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Protecting the Planet's Pollinators

Author: Elianna Gadsby

Editor: Afreen Hossain

Why are bees so important?

As we know bees are crucial in today's society. In fact, pollinators such as bees are responsible for 75% of pollination worldwide, as well as this, 1 in 3 mouthfuls of our food is dependent on pollinators such as bees. Researchers have also discovered that there is a direct correlation between pollination and the nutritional value of food. However, their numbers are depleting due to various diseases threatening large parts of our food supply, an example of one of these diseases is American Foulbrood (AFB).

What is American Foulbrood disease?

AFB is caused by bacterial spores of the Paenibacillus. It is one of the most devastating bee diseases. Young honey bees ingest the spores in their food, and in 1-2 days the spores take root in their gut sprouting out rod-like structures. These rods rapidly multiply before invading the blood and body tissues killing the larvae from the inside out. Due to its highly infectious nature, previously if a colony was to become infected it had to be burnt or buried deeply.

What is the solution?

Fortunately, the world’s first vaccine to combat AFB was approved for US usage on the 4th of January 2023. The mechanism of the vaccine is very interesting. The dead Paenibacillus bacteria is ingested orally in the Queen’s royal jelly before she is introduced into the hive. The vaccine contents are then transferred to the bee’s fat body for storage. The vitellogenin (which are yolk proteins) binds to pieces of the vaccine and delivers these specific immune elicitors to the Queen bee’s eggs in the ovaries. The developing larvae are now vaccinated and are more immune to the infection as they hatch. However, the exact mechanism of how the immune elicitors can enter the insect eggs is still unknown. Whilst this vaccine is not a cure, it has decreased the risk of AFB by 30-50%.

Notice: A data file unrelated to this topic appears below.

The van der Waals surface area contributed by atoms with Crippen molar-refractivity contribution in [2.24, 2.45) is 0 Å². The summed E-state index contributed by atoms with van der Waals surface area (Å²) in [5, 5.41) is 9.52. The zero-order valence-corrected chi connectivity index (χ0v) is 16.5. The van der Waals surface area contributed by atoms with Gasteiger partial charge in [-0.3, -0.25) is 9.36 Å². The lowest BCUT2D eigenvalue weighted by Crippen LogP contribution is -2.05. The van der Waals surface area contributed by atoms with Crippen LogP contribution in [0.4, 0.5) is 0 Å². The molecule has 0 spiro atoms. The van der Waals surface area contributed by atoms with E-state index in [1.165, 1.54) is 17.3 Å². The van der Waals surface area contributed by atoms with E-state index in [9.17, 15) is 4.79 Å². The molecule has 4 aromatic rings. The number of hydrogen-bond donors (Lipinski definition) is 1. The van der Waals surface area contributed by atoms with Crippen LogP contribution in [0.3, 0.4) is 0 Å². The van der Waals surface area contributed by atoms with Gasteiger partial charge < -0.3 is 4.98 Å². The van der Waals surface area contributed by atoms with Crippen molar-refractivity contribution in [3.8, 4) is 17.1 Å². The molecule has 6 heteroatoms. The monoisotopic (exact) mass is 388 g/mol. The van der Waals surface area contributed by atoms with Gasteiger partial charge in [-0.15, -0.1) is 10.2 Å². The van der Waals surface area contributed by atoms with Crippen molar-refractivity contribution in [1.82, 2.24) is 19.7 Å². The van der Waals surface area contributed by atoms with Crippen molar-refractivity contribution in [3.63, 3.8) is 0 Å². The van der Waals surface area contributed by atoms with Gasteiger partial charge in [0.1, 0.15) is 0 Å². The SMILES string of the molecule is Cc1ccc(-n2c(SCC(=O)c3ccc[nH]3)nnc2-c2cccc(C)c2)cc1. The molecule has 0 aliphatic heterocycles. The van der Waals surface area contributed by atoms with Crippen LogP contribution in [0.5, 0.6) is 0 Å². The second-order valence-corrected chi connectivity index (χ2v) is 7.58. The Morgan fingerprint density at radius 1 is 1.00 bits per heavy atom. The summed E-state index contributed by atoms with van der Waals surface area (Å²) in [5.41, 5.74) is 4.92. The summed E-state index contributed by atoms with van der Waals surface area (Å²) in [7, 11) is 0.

Why do I find the vaccine so interesting?

I personally find this vaccine fascinating as it was previously thought that insects do not possess any kind of long-lasting immunity, in the last decade scientists discovered features in the bee that could suggest a primitive immune system in the Queen bee. As well as this new research has shown that insects can genetically pass information from one generation to the next through a mechanism called Transgenerational Immune Priming. As bees do not produce traditional antibodies it was thought that a vaccine was not possible. Thanks to these recent discoveries, a vaccine to target one of the most aggressive apian diseases was created.

What are the future applications of this technology?

The vaccine not only contributes to enhancing colony health but also possesses medicinal properties, fostering the growth of commercial beekeeping through the production of items like medicinal honey and wax. There is optimism that it will open avenues for the development of other insect vaccines. Also, Dalan Animal Health, the company behind the AFB vaccine, is actively engaged in creating similar vaccines to address European Foulbrood (EFB). Currently in the pre-clinical phase is a combined AFB/EFB vaccine, while a vaccine for Chalkbrood is nearing the pre-clinical stage. When inquiring about the future prospects of the vaccine, Hichole Hoffman, the Operations Manager at Dalan Animal Health, stated, "Dalan is working to expand the pipeline into other honeybee diseases. This research has the potential to impact many invertebrates, such as mealworms, shrimp, and other insects. Our vaccine and platform technology are pioneering a new era in the insect health sector, revolutionizing how we care for invertebrates."


[1] Graham, Flora. “Daily Briefing: World’s First Vaccine for Bees.” Nature, 11 Jan. 2023,

[2] “How Does the World’s First Vaccine for Honeybees Work? “It’s like Magic.””,

[3] Magazine, Smithsonian, and Sarah Kuta. “The World’s First Vaccine for Honeybees Is Here.” Smithsonian Magazine, 9 Jan. 2023,

[4] “Science — Dalan Animal Health.”,

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